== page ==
(4) The total amount of contributions received during the period covered by the financial statement.
(5) The name, residence and mailing address of any individual or the name and mailing address of each lending institution making a loan or of the spouse cosigning a loan, as appropriate, the amount of any loan received, the date and terms of the loan, including the interest and repayment schedule and a copy of the loan agreement.
(6) The name, residence and mailing address of any individual or the name and mailing address of each partnership, firm, association, committee, organization or group having previously made or cosigned a loan for which payment is made or a balance is outstanding at the end of the period, together with the amount of repayment on the loan made during the period and the balance at the end of the period.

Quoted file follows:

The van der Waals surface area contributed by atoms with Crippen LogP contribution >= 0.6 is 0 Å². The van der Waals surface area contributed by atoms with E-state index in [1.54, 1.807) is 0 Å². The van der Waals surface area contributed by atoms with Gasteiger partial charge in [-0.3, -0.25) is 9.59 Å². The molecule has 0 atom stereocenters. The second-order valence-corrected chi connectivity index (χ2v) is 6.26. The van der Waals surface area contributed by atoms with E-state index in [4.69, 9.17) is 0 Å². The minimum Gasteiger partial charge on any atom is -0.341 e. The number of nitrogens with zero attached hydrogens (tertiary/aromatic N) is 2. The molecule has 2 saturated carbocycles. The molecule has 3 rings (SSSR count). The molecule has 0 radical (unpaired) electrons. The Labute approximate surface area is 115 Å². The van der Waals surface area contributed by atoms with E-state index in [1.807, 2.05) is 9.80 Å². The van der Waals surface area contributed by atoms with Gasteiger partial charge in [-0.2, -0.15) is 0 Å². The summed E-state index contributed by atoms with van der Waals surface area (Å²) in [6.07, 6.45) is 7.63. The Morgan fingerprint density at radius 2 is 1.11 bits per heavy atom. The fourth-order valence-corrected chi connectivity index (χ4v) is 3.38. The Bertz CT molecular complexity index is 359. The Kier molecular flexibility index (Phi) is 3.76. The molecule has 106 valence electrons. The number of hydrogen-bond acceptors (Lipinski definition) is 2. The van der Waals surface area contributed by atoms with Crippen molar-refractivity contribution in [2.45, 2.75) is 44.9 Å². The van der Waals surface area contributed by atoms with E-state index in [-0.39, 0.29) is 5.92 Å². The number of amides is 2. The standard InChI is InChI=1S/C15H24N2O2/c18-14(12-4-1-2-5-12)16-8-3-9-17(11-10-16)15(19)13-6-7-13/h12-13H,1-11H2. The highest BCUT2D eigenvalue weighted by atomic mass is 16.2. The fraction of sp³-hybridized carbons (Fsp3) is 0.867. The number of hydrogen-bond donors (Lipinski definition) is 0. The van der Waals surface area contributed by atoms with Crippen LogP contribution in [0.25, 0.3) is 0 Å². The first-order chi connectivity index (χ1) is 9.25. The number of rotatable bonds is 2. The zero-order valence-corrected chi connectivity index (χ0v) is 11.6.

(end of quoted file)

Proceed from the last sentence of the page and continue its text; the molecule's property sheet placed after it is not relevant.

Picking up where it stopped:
(7) The total outstanding balance of all loans at the end of the period.
(8) The name, residence and mailing address of any person to whom each expenditure was made or liability incurred, including expenditures made on behalf of a candidate or political committee that otherwise are not made directly by the candidate or political committee, together with the amount and purpose of each expenditure or liability incurred and the date of each transaction.
(9) The total expenditure for the nomination, election or defeat of a candidate or any person supporting, aiding or opposing the nomination, election or defeat of any a candidate in whose behalf an expenditure was made or a contribution was given for the primary or other election.
(10) The total amount of expenditures made during the period covered by the financial statement.